Hundreds of people have marched in Kenya to protest against the apparent extrajudicial killing by police of a human rights lawyer, his client and their driver.
Demonstrators in Nairobi carried a mock coffin emblazoned with the words “stop extrajudicial killings”. Others wore T-shirts bearing the slogan “stop police executions”. Some carried placards demanding the resignation of senior officials.
Willie Kimani, a high court lawyer in the Kenyan capital, is thought to have been tortured before being killed last week.
He was representing Josephat Mwendwa, a motorcycle taxi driver who was shot and injured by police in April, and faced a campaign of police harassment when he complained to authorities.
The two men went missing with a taxi driver who picked them up after a court hearing on 23 June in Machakos County, an area to the east of Nairobi.
Witnesses said they saw the lawyer and his client in a basement cell at a police station shortly after the hearing. Their bodies, and the body of the taxi driver, were found in a river several days later.
Three police officers have been arrested in connection with the killing.
There have been hundreds of murders blamed on police officers in Kenya, but this triple killing, involving the death of a lawyer, has prompted exceptional outrage.
Lawyer Naitore Nyamu said her colleagues had been profoundly shocked. Lawyers across Kenya have said they will boycott courts this week, paralyzing the overloaded legal system.
“There is something very wrong with the security forces. The audacity of the police in picking up the lawyer and his client right outside the courthouse and the brazen manner in which they were taken into custody before being killed shows the need for root and branch reform of the police force,” Nyamu said.
Major international campaigners have called for action by Kenya’s police oversight authorities and political leaders.
“The killing of these three young Kenyans in cold blood should concern [the] president, Uhuru Kenyatta,” said George Kegoro, the executive director of the Kenya Human Rights Commission.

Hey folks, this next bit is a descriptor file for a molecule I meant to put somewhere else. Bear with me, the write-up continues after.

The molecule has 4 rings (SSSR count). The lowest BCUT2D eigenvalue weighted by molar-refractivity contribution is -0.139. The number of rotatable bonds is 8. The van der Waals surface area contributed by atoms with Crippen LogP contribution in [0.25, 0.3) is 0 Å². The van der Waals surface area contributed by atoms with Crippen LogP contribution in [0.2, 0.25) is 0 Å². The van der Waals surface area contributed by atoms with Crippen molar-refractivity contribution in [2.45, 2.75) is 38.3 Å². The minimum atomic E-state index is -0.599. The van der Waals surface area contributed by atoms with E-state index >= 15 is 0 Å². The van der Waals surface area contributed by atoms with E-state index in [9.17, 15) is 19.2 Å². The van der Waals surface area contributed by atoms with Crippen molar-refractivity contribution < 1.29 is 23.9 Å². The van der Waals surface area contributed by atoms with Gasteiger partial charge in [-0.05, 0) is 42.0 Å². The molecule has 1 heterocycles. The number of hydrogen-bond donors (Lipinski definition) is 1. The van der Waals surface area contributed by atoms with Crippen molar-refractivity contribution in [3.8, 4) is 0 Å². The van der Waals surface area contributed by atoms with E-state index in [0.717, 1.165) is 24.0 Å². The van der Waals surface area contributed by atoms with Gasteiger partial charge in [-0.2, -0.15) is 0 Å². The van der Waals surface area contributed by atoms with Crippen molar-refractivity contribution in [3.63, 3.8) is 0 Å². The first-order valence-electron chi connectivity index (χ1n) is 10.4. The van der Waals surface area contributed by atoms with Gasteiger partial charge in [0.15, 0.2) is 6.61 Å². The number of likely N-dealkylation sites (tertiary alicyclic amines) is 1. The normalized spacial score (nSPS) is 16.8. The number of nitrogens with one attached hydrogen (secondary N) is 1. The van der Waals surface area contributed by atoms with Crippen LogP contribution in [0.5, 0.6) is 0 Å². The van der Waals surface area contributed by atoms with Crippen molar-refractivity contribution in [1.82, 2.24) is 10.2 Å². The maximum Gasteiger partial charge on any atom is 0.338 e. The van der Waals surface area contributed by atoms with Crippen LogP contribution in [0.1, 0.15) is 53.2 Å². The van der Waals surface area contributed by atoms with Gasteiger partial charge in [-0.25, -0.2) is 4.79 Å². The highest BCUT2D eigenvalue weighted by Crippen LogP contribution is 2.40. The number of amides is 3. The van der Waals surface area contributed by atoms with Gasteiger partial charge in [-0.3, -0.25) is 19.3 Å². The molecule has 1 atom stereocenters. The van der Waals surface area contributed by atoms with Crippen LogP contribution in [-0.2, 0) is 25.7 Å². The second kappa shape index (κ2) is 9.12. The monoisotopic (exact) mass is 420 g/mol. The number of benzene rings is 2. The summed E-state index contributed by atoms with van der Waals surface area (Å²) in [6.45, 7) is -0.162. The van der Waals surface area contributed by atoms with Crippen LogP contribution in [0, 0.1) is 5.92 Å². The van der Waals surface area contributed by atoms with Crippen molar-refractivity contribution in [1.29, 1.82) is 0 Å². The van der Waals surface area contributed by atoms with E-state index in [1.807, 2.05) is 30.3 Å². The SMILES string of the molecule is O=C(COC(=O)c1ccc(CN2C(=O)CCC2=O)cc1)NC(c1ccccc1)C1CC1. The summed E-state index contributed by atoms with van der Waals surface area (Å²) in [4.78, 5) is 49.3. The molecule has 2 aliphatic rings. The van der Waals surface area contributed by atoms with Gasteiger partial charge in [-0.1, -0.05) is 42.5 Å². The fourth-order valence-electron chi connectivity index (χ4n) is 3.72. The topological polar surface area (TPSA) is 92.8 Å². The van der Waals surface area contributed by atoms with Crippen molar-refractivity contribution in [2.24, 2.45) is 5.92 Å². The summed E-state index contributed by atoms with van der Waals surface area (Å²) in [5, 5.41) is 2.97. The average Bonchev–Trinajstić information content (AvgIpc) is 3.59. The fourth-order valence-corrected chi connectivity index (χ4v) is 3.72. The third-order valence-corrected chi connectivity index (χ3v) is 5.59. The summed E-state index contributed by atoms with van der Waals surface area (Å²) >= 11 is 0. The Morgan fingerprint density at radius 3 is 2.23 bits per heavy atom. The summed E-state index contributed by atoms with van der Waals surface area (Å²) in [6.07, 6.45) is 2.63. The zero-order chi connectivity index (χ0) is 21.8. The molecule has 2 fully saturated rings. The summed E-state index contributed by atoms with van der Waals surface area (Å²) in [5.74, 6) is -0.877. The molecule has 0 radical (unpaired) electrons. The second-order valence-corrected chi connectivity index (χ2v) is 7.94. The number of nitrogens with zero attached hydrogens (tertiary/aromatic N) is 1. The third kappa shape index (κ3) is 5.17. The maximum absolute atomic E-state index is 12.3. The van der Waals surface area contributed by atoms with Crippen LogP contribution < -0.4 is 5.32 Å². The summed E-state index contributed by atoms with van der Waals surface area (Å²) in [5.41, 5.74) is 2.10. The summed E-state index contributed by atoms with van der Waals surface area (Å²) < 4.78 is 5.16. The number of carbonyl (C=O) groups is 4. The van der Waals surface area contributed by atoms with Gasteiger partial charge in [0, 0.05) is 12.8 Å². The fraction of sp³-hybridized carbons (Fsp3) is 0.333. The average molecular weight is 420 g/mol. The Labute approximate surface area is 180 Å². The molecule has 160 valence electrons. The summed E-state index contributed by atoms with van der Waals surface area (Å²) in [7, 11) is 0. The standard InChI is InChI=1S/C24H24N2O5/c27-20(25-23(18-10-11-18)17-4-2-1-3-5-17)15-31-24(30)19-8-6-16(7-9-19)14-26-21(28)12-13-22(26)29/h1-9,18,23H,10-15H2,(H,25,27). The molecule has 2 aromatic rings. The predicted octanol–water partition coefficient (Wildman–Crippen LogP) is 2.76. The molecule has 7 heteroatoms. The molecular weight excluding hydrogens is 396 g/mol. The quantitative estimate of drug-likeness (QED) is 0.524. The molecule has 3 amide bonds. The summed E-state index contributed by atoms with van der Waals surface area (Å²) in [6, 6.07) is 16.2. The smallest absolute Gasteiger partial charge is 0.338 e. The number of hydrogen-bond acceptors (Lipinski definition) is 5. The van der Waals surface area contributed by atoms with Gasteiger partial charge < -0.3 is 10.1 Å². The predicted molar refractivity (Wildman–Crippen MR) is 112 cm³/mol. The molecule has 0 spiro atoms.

In a joint statement, 33 human rights organizations said international powers that provide assistance to Kenyan police should carefully consider the effect of their support.
The British government has run police reform programmes in Kenya and supplied technical training, as well as equipment, to local authorities for some time. The threat of terrorism in Kenya has reinforced security cooperation and intelligence sharing in recent years.
The UN also supports police reform projects in Kenya.
“Kenya’s international partners that are currently providing financial support to the Kenya police units implicated in extrajudicial killings should urge Kenyan authorities to ensure effective investigations into these killings and prosecution of those responsible,” the statement said. “Supporting Kenyan security agencies without insisting on accountability for human rights violations makes donor countries complicit in those violations.”
A UK Foreign Office spokeswoman said the disappearance and suspected murder of Kimani and the two other men was concerning.
“The British government has been supporting the Kenyan police force to promote reform, strengthen accountability and improve compliance with international human rights standards,” the spokeswoman said. “Following this concerning incident, it’s important that immediate steps are taken to investigate and that those responsible are held to account.”
The number of extrajudicial killings in the past six years involving Kenyan police and security services runs into the high hundreds, according to Kenyan institutions and NGOs.
Haki-Africa, a campaign group in Mombasa, said it had documented more than 70 abductions locally over the last two years.
Campaigners said the police station where Kimani and the other two men are believed to have been held was known for human rights abuses.
Muthoni Wanyeki, the regional director of Amnesty International in east Africa, called for a national conversation about alleged extrajudicial killings.
“What about those killed in counterterrorism operations? The police force has become a source of threat to the public and we need a commission of inquiry to examine the extent of the problem, and fashion a way forward,” she said.
Senior policemen and civil servants in Kenya have repeatedly denied claims of extrajudicial executions.
Amos Gathecha, a senior interior ministry official, blamed “rogue officers … acting on their own initiative”.
“I want to assure you that this matter is being taken very seriously and the government will see this through. Those officers were working on their own and we will make sure that should they be found culpable, they will be prosecuted,” he told reporters.
The rally was held at Freedom Corner, the site of a major protest in 1989 in which Wangari Maathai, who later won the Nobel peace prize for conservation, mobilised mainly female protesters in an attempt to protect the 12.9 hectare Uhuru Park from being appropriated to build a 60-storey headquarters for the then ruling Kanu party.